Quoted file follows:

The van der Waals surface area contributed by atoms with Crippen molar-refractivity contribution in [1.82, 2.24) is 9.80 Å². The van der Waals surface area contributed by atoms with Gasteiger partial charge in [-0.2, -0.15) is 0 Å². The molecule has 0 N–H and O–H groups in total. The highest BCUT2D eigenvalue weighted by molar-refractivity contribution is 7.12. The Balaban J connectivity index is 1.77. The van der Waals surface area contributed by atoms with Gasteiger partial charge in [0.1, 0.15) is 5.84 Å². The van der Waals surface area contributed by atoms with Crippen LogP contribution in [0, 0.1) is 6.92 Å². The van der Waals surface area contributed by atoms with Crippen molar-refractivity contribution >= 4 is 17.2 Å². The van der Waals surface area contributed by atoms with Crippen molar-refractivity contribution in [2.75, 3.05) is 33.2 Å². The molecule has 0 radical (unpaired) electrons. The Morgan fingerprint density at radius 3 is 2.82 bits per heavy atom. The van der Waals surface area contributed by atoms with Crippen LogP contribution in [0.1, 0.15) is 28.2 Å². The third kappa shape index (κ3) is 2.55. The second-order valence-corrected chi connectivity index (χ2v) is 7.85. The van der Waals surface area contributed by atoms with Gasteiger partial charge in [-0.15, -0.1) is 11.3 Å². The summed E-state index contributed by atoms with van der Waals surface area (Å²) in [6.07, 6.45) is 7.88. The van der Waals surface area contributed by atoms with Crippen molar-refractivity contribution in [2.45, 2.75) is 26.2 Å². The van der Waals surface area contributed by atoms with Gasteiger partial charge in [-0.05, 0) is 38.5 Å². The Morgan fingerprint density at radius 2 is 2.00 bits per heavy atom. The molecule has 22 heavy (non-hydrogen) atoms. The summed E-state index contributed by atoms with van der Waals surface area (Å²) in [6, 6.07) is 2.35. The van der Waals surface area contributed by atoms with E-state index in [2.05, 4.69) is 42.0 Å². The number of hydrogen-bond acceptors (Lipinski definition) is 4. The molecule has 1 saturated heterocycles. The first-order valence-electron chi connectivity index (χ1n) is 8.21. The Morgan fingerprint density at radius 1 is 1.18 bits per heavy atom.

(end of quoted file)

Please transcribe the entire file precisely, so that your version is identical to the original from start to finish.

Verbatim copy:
The van der Waals surface area contributed by atoms with Crippen molar-refractivity contribution in [1.82, 2.24) is 9.80 Å². The van der Waals surface area contributed by atoms with Gasteiger partial charge in [-0.2, -0.15) is 0 Å². The molecule has 0 N–H and O–H groups in total. The highest BCUT2D eigenvalue weighted by molar-refractivity contribution is 7.12. The Balaban J connectivity index is 1.77. The van der Waals surface area contributed by atoms with Gasteiger partial charge in [0.1, 0.15) is 5.84 Å². The van der Waals surface area contributed by atoms with Crippen LogP contribution in [0, 0.1) is 6.92 Å². The van der Waals surface area contributed by atoms with Crippen molar-refractivity contribution >= 4 is 17.2 Å². The van der Waals surface area contributed by atoms with Crippen molar-refractivity contribution in [2.75, 3.05) is 33.2 Å². The molecule has 0 radical (unpaired) electrons. The Morgan fingerprint density at radius 3 is 2.82 bits per heavy atom. The van der Waals surface area contributed by atoms with Crippen LogP contribution in [0.1, 0.15) is 28.2 Å². The third kappa shape index (κ3) is 2.55. The second-order valence-corrected chi connectivity index (χ2v) is 7.85. The van der Waals surface area contributed by atoms with Gasteiger partial charge in [-0.15, -0.1) is 11.3 Å². The summed E-state index contributed by atoms with van der Waals surface area (Å²) in [6.07, 6.45) is 7.88. The van der Waals surface area contributed by atoms with Crippen molar-refractivity contribution in [2.45, 2.75) is 26.2 Å². The van der Waals surface area contributed by atoms with Gasteiger partial charge in [-0.05, 0) is 38.5 Å². The Morgan fingerprint density at radius 2 is 2.00 bits per heavy atom. The molecule has 22 heavy (non-hydrogen) atoms. The summed E-state index contributed by atoms with van der Waals surface area (Å²) in [6, 6.07) is 2.35. The van der Waals surface area contributed by atoms with E-state index in [2.05, 4.69) is 42.0 Å². The number of hydrogen-bond acceptors (Lipinski definition) is 4. The molecule has 1 saturated heterocycles. The first-order valence-electron chi connectivity index (χ1n) is 8.21. The Morgan fingerprint density at radius 1 is 1.18 bits per heavy atom.